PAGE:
Thursday of the Fourteenth Week in Ordinary Time

In today’s first reading (Gn 45:1-5), the Pharaoh’s administrator reveals to his disbelieving brothers that he is Joseph, whom they had sold into slavery. But he adds, “do not reproach yourselves for having sold me here. It was really for the sake of saving lives that God sent me here ahead of you” (Gen 45:5).

“Do not reproach yourselves…” Joseph’s brothers chose Joseph for death because they were infuriated that their father Israel (inspired by God’s own choice), had chosen (elected) Joseph for a life set apart. The choice coincides: the one whom God chooses to bring life to world, Joseph, is the one whom the world chooses for death, since the world does not understand God’s designs and flees from the life that God offers. This happens here among the sons of Israel, who will need to learn to accept God’s having chosen Joseph from among them before they can really understand what it means for they themselves to be the chosen people of God. To the brothers, the choice of Joseph was unfair and intolerable; we see that even Joseph did not properly understand what this election meant, since he initially tried to lord it over others (which is what happens when clergy fall prey to clericalism or Christians presume to be better than others because of their baptism). But over time (in Gn 37 and Gn 39-48), Joseph must learn, through fidelity to God’s promise even in the midst of great hardship, that election is not about an earthly pre-eminence, but rather that God chooses the elect to prepare the way for all who are to follow.

Joseph is chosen, not for himself, but so that God can choose and save all of the son’s of Israel through him. Likewise, Israel is chosen not for Israel’s own sake, but so that all peoples might be blessed through Israel. This is the sense in which Christians are called: if we are invited to share in God’s life, it is not to give us any sort of pre-eminence over our brothers and sisters, but rather so that, by letting ourselves be handed over to them and then raised up from the depths by God, as Joseph was, we too might walk ahead of them and prepare the way, so that the very people who sold us into perdition might find salvation through the path that God offers us. For it is really not, in the first place, our brothers and sisters who send us into Egypt, but it is rather our Lord who invites us to walk with him in the dark valley as his companions, for the salvation of the whole world. For Joseph is but an image of Christ, and we too are called to be likenesses of Him for the salvation of our fellows. It is through this following, and not through any sort of magical power, that we will “cure the sick, raise the dead, cleanse the lepers, and drive out demons” in loving obedience to our Lord, even if all we see is following through the dark valley (Mt 10:8). It is in this following that the “kingdom of heaven is at hand” (Mt 10:7)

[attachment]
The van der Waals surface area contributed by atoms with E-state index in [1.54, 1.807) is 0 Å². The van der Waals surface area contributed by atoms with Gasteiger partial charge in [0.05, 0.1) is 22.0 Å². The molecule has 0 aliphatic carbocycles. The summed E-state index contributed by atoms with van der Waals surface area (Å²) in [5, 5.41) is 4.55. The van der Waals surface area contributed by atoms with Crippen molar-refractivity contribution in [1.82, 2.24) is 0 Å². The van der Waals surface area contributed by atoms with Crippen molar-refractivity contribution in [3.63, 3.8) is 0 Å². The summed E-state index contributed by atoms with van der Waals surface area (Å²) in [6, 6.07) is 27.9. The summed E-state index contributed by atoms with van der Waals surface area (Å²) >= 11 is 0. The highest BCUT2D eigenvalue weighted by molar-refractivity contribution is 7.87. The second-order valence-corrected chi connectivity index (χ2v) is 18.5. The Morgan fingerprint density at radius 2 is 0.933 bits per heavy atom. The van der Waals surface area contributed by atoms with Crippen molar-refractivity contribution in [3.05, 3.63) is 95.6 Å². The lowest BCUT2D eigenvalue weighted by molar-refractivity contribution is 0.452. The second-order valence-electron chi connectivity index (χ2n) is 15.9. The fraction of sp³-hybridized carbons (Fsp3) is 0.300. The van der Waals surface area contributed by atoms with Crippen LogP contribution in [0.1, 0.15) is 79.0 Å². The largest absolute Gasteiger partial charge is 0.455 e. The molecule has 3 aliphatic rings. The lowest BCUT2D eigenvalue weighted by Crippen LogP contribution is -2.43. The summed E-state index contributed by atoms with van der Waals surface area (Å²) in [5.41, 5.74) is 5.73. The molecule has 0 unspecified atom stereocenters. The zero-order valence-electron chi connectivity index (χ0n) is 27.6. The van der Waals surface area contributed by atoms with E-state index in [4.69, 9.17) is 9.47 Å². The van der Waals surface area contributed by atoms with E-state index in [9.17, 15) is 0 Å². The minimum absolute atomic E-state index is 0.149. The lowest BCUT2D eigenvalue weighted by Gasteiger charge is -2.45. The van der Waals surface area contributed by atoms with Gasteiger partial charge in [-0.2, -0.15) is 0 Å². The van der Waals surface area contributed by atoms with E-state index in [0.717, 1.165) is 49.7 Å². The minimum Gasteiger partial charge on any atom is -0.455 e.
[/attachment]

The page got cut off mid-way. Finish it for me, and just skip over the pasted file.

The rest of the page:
July 13th, 2017